Swiss forensic pathologists who carried out an autopsy on a Guantanamo inmate say many questions surrounding his death remain unanswered.
The team from Lausanne University said all the available evidence pointed to suicide but they could not be 100 per cent sure because the prison authorities had withheld information and material.
"What I find both disappointing and regrettable is that even though there is a priori no reason to doubt suicide, they have not let us have access to evidence that substantiates this theory," said forensic pathologist Patrice Mangin.
According to the United States authorities, Yemeni Ahmed Ali Abdullah, who was in his thirties, was found hanged in his cell at Guantanamo Bay on June 10, 2006. Two Saudi inmates reportedly hanged themselves the same night.
The US government sparked a furore at the time of the "suicides" when senior officials described their deaths as an act of war.
Abdullah's family rejected the initial autopsy carried out at the naval base, saying he would never have taken his own life.
They contacted Geneva-based non-governmental organisation Alkarama for Human Rights which asked Lausanne University's Institute of Legal Medicine to carry out a second autopsy.
This was performed at a military hospital in Sanaa, the capital of Yemen, on June 21 by a team led by professor Mangin.
Cause of death
Their report, presented in Geneva on Friday, made it clear that suicide was the most likely cause of death. But Mangin said other hypotheses could not be ruled out as body parts were missing and vital pieces of information had not been handed over.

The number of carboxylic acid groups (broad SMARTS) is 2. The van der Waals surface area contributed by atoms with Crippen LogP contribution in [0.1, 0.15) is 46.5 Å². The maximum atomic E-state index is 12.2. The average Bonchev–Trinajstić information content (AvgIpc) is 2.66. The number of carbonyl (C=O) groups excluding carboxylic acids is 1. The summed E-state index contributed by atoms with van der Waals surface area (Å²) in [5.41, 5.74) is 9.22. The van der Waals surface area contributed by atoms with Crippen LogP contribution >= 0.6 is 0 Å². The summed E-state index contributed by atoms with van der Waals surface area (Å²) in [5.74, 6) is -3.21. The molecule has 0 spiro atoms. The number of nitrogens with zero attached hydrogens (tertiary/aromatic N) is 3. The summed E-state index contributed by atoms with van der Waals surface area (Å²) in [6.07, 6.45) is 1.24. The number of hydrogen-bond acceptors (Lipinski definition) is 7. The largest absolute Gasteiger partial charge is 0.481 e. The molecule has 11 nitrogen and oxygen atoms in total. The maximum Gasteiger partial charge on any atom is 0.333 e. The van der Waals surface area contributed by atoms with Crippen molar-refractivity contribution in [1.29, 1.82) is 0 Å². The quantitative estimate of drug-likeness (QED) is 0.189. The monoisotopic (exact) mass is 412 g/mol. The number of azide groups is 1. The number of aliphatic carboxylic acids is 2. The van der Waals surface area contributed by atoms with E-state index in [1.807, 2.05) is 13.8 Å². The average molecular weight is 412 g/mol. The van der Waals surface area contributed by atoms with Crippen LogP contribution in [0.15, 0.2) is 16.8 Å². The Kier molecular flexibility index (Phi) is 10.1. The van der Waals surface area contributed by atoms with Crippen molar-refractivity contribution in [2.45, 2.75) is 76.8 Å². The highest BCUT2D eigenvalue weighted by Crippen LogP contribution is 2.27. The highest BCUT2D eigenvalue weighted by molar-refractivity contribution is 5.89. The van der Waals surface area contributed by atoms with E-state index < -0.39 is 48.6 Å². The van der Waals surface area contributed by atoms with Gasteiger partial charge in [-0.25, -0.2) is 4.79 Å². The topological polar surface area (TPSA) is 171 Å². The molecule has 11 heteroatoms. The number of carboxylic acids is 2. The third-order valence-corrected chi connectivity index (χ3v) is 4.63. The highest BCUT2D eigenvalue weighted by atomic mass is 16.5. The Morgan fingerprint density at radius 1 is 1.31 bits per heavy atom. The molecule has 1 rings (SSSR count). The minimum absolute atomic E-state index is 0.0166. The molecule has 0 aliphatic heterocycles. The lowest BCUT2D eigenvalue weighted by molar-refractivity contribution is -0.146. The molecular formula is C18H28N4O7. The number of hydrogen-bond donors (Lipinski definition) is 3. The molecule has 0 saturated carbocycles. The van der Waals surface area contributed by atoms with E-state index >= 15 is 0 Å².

A request was sent to the US army medical authorities asking for a copy of the original autopsy, histological and anatomical samples, and further explanation surrounding Abdullah's death. But these were not forthcoming.
Pieces of his upper airways including the larynx, hyoid bone and thyroid cartilage – key elements in an autopsy on a hanging victim – were all missing.
Pathologists still don't know how the body was found, the precise nature of the ligature around Abdullah's neck and what measures were taken to revive him (there was a puncture mark on the body).
A Saudi forensic pathologist who carried out a second autopsy on the two Saudi inmates is said to have encountered similar problems with the US authorities.
The Yemeni spent four years at Guantanamo where, according to human rights campaigners, he was one of the ringleaders of prisoner resistance, along with the two dead Saudis.
Rachid Mesli, Alkarama's legal director, said a number of witnesses had dismissed the suicide theory.
He added that a "collective suicide" was unlikely due to a number of reasons – not least because the prisoners were under intense surveillance and that it was practically impossible to attach a cord in one of the cells.
"All these outstanding questions lead us to reject the suicide theory," he said.
Dan Wendell, spokesman for the US embassy in Bern, insisted that Washington took its responsibilities at Guantanamo very seriously.
"We do everything possible to protect the inmates even from their own attempts to harm themselves," he told swissinfo.
He added that the bodies of the dead men had been treated humanely and with cultural sensitivity.
swissinfo, Adam Beaumont in Geneva
Alkarama plans to hand over the dossier to the UN special rapporteur on extrajudicial executions and to the UN special rapporteur on human rights and counter-terrorism.
Abdullah's family also intends to launch legal action in the US in an attempt to get more information released.
The US has been holding people whom it suspects of involvement in terrorism at a detention centre in Guantanamo Bay since 2002.
Up to 400 detainees from more than 30 countries are said to be held there.
The Swiss government and the ICRC have raised concerns about human rights at the camp.
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